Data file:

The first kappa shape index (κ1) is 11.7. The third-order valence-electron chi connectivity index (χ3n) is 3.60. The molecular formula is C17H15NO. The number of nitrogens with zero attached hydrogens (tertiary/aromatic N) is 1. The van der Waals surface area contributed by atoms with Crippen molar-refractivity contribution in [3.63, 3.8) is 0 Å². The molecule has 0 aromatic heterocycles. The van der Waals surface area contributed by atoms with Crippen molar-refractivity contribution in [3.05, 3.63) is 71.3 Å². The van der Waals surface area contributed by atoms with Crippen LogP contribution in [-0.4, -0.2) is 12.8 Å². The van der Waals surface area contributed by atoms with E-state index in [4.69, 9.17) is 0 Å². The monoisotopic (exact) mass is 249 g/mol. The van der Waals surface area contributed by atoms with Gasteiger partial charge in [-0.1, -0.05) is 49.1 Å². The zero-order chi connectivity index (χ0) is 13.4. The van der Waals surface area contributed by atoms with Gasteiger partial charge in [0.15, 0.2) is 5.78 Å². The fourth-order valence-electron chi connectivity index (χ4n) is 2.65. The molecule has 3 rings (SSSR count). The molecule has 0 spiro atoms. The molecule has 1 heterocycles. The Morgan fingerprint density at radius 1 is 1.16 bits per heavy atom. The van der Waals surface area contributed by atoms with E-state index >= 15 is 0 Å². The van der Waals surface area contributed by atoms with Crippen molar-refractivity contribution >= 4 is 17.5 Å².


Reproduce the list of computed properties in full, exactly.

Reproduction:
The first kappa shape index (κ1) is 11.7. The third-order valence-electron chi connectivity index (χ3n) is 3.60. The molecular formula is C17H15NO. The number of nitrogens with zero attached hydrogens (tertiary/aromatic N) is 1. The van der Waals surface area contributed by atoms with Crippen molar-refractivity contribution in [3.63, 3.8) is 0 Å². The molecule has 0 aromatic heterocycles. The van der Waals surface area contributed by atoms with Crippen molar-refractivity contribution in [3.05, 3.63) is 71.3 Å². The van der Waals surface area contributed by atoms with Crippen LogP contribution in [-0.4, -0.2) is 12.8 Å². The van der Waals surface area contributed by atoms with E-state index in [4.69, 9.17) is 0 Å². The monoisotopic (exact) mass is 249 g/mol. The van der Waals surface area contributed by atoms with Gasteiger partial charge in [-0.1, -0.05) is 49.1 Å². The zero-order chi connectivity index (χ0) is 13.4. The van der Waals surface area contributed by atoms with Gasteiger partial charge in [0.15, 0.2) is 5.78 Å². The fourth-order valence-electron chi connectivity index (χ4n) is 2.65. The molecule has 3 rings (SSSR count). The molecule has 0 spiro atoms. The molecule has 1 heterocycles. The Morgan fingerprint density at radius 1 is 1.16 bits per heavy atom. The van der Waals surface area contributed by atoms with E-state index >= 15 is 0 Å². The van der Waals surface area contributed by atoms with Crippen molar-refractivity contribution >= 4 is 17.5 Å².